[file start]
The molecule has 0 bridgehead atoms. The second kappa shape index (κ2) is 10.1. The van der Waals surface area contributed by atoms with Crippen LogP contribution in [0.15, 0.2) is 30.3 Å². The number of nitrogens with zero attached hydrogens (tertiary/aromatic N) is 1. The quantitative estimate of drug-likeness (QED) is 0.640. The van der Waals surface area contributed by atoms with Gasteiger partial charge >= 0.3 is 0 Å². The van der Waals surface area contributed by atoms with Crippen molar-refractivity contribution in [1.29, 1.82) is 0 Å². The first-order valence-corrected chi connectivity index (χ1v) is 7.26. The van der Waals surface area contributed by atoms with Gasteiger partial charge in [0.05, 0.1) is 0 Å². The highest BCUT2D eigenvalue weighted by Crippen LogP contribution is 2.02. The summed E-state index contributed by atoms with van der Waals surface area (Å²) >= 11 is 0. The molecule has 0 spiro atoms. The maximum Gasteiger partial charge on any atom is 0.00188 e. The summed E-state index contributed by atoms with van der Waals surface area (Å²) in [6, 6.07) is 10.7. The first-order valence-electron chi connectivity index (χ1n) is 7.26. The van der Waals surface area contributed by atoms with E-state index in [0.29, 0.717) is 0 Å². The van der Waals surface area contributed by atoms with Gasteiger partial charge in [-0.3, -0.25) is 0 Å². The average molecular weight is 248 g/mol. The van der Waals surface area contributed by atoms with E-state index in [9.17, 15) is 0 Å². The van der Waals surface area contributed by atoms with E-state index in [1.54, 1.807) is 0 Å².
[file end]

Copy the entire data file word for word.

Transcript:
The molecule has 0 bridgehead atoms. The second kappa shape index (κ2) is 10.1. The van der Waals surface area contributed by atoms with Crippen LogP contribution in [0.15, 0.2) is 30.3 Å². The number of nitrogens with zero attached hydrogens (tertiary/aromatic N) is 1. The quantitative estimate of drug-likeness (QED) is 0.640. The van der Waals surface area contributed by atoms with Gasteiger partial charge >= 0.3 is 0 Å². The van der Waals surface area contributed by atoms with Crippen molar-refractivity contribution in [1.29, 1.82) is 0 Å². The first-order valence-corrected chi connectivity index (χ1v) is 7.26. The van der Waals surface area contributed by atoms with Gasteiger partial charge in [0.05, 0.1) is 0 Å². The highest BCUT2D eigenvalue weighted by Crippen LogP contribution is 2.02. The summed E-state index contributed by atoms with van der Waals surface area (Å²) >= 11 is 0. The molecule has 0 spiro atoms. The maximum Gasteiger partial charge on any atom is 0.00188 e. The summed E-state index contributed by atoms with van der Waals surface area (Å²) in [6, 6.07) is 10.7. The first-order valence-electron chi connectivity index (χ1n) is 7.26. The van der Waals surface area contributed by atoms with E-state index in [0.29, 0.717) is 0 Å². The van der Waals surface area contributed by atoms with Gasteiger partial charge in [-0.3, -0.25) is 0 Å². The average molecular weight is 248 g/mol. The van der Waals surface area contributed by atoms with E-state index in [9.17, 15) is 0 Å². The van der Waals surface area contributed by atoms with E-state index in [1.54, 1.807) is 0 Å².